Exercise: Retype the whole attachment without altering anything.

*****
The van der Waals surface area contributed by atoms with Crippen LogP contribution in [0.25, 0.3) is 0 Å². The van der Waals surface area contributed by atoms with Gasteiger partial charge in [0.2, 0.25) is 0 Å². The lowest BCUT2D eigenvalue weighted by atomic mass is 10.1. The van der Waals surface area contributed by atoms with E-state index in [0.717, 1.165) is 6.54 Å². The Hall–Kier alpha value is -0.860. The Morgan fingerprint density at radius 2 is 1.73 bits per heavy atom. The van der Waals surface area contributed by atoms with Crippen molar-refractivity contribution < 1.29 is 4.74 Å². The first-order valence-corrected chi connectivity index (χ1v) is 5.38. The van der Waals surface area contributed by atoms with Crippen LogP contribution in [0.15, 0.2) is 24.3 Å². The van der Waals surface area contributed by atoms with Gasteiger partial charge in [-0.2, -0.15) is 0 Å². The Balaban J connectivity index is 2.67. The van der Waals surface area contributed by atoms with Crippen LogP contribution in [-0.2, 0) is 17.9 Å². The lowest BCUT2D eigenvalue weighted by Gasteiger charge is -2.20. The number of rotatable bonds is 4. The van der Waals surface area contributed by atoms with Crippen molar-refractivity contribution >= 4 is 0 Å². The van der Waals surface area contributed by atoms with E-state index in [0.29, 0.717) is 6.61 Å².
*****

The van der Waals surface area contributed by atoms with Crippen LogP contribution in [0.25, 0.3) is 0 Å². The van der Waals surface area contributed by atoms with Gasteiger partial charge in [0.2, 0.25) is 0 Å². The lowest BCUT2D eigenvalue weighted by atomic mass is 10.1. The van der Waals surface area contributed by atoms with E-state index in [0.717, 1.165) is 6.54 Å². The Hall–Kier alpha value is -0.860. The Morgan fingerprint density at radius 2 is 1.73 bits per heavy atom. The van der Waals surface area contributed by atoms with Crippen molar-refractivity contribution < 1.29 is 4.74 Å². The first-order valence-corrected chi connectivity index (χ1v) is 5.38. The van der Waals surface area contributed by atoms with Crippen LogP contribution in [0.15, 0.2) is 24.3 Å². The van der Waals surface area contributed by atoms with Gasteiger partial charge in [-0.2, -0.15) is 0 Å². The Balaban J connectivity index is 2.67. The van der Waals surface area contributed by atoms with Crippen LogP contribution in [-0.2, 0) is 17.9 Å². The lowest BCUT2D eigenvalue weighted by Gasteiger charge is -2.20. The number of rotatable bonds is 4. The van der Waals surface area contributed by atoms with Crippen molar-refractivity contribution >= 4 is 0 Å². The van der Waals surface area contributed by atoms with E-state index in [0.29, 0.717) is 6.61 Å².